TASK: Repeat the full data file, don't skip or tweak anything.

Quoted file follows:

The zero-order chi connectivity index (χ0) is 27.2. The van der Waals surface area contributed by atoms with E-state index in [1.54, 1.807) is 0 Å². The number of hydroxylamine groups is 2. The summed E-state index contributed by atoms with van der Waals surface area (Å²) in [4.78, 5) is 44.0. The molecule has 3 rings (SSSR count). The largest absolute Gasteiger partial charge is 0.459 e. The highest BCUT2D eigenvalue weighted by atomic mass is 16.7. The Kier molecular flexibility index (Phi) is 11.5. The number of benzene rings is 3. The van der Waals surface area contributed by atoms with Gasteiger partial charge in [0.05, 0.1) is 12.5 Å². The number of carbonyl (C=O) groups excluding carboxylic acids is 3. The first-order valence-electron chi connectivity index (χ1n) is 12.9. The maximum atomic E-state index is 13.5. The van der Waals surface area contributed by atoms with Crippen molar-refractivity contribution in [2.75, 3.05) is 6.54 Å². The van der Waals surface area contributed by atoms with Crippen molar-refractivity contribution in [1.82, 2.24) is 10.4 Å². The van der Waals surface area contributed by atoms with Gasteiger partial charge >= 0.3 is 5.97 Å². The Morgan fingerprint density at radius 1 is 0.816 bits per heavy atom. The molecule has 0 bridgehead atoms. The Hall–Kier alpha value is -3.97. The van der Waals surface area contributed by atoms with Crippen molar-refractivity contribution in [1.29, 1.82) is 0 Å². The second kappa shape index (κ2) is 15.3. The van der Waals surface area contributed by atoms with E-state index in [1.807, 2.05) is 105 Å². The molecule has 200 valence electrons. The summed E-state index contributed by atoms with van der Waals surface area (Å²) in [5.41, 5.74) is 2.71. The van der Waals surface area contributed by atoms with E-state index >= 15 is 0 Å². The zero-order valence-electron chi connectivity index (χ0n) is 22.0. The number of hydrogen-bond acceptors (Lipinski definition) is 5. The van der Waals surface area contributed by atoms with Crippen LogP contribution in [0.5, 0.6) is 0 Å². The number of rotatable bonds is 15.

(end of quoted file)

The zero-order chi connectivity index (χ0) is 27.2. The van der Waals surface area contributed by atoms with E-state index in [1.54, 1.807) is 0 Å². The number of hydroxylamine groups is 2. The summed E-state index contributed by atoms with van der Waals surface area (Å²) in [4.78, 5) is 44.0. The molecule has 3 rings (SSSR count). The largest absolute Gasteiger partial charge is 0.459 e. The highest BCUT2D eigenvalue weighted by atomic mass is 16.7. The Kier molecular flexibility index (Phi) is 11.5. The number of benzene rings is 3. The van der Waals surface area contributed by atoms with Gasteiger partial charge in [0.05, 0.1) is 12.5 Å². The number of carbonyl (C=O) groups excluding carboxylic acids is 3. The first-order valence-electron chi connectivity index (χ1n) is 12.9. The maximum atomic E-state index is 13.5. The van der Waals surface area contributed by atoms with Crippen molar-refractivity contribution in [2.75, 3.05) is 6.54 Å². The van der Waals surface area contributed by atoms with Crippen molar-refractivity contribution in [1.82, 2.24) is 10.4 Å². The van der Waals surface area contributed by atoms with Gasteiger partial charge >= 0.3 is 5.97 Å². The Morgan fingerprint density at radius 1 is 0.816 bits per heavy atom. The molecule has 0 bridgehead atoms. The Hall–Kier alpha value is -3.97. The van der Waals surface area contributed by atoms with Crippen molar-refractivity contribution in [1.29, 1.82) is 0 Å². The second kappa shape index (κ2) is 15.3. The van der Waals surface area contributed by atoms with E-state index in [1.807, 2.05) is 105 Å². The molecule has 200 valence electrons. The summed E-state index contributed by atoms with van der Waals surface area (Å²) in [5.41, 5.74) is 2.71. The van der Waals surface area contributed by atoms with E-state index >= 15 is 0 Å². The zero-order valence-electron chi connectivity index (χ0n) is 22.0. The number of hydrogen-bond acceptors (Lipinski definition) is 5. The van der Waals surface area contributed by atoms with Crippen LogP contribution in [0.5, 0.6) is 0 Å². The number of rotatable bonds is 15.